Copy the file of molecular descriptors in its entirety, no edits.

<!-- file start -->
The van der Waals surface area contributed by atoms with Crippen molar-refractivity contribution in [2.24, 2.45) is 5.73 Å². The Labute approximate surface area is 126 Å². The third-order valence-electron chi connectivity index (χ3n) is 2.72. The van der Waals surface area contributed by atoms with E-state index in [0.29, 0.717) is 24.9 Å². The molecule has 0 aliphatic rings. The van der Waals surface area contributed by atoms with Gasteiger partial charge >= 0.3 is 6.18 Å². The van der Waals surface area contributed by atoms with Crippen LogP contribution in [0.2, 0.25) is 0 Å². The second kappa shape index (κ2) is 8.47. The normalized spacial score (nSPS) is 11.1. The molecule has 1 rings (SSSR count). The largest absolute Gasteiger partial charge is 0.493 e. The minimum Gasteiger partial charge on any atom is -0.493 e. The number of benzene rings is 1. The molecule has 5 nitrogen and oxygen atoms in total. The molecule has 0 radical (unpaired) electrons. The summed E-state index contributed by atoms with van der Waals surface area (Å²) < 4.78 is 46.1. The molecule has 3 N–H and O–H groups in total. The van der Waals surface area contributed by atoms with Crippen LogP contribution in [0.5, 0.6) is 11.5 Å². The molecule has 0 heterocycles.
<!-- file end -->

The van der Waals surface area contributed by atoms with Crippen molar-refractivity contribution in [2.24, 2.45) is 5.73 Å². The Labute approximate surface area is 126 Å². The third-order valence-electron chi connectivity index (χ3n) is 2.72. The van der Waals surface area contributed by atoms with E-state index in [0.29, 0.717) is 24.9 Å². The molecule has 0 aliphatic rings. The van der Waals surface area contributed by atoms with Gasteiger partial charge >= 0.3 is 6.18 Å². The van der Waals surface area contributed by atoms with Crippen LogP contribution in [0.2, 0.25) is 0 Å². The second kappa shape index (κ2) is 8.47. The normalized spacial score (nSPS) is 11.1. The molecule has 1 rings (SSSR count). The largest absolute Gasteiger partial charge is 0.493 e. The minimum Gasteiger partial charge on any atom is -0.493 e. The number of benzene rings is 1. The molecule has 5 nitrogen and oxygen atoms in total. The molecule has 0 radical (unpaired) electrons. The summed E-state index contributed by atoms with van der Waals surface area (Å²) < 4.78 is 46.1. The molecule has 3 N–H and O–H groups in total. The van der Waals surface area contributed by atoms with Crippen LogP contribution in [0.5, 0.6) is 11.5 Å². The molecule has 0 heterocycles.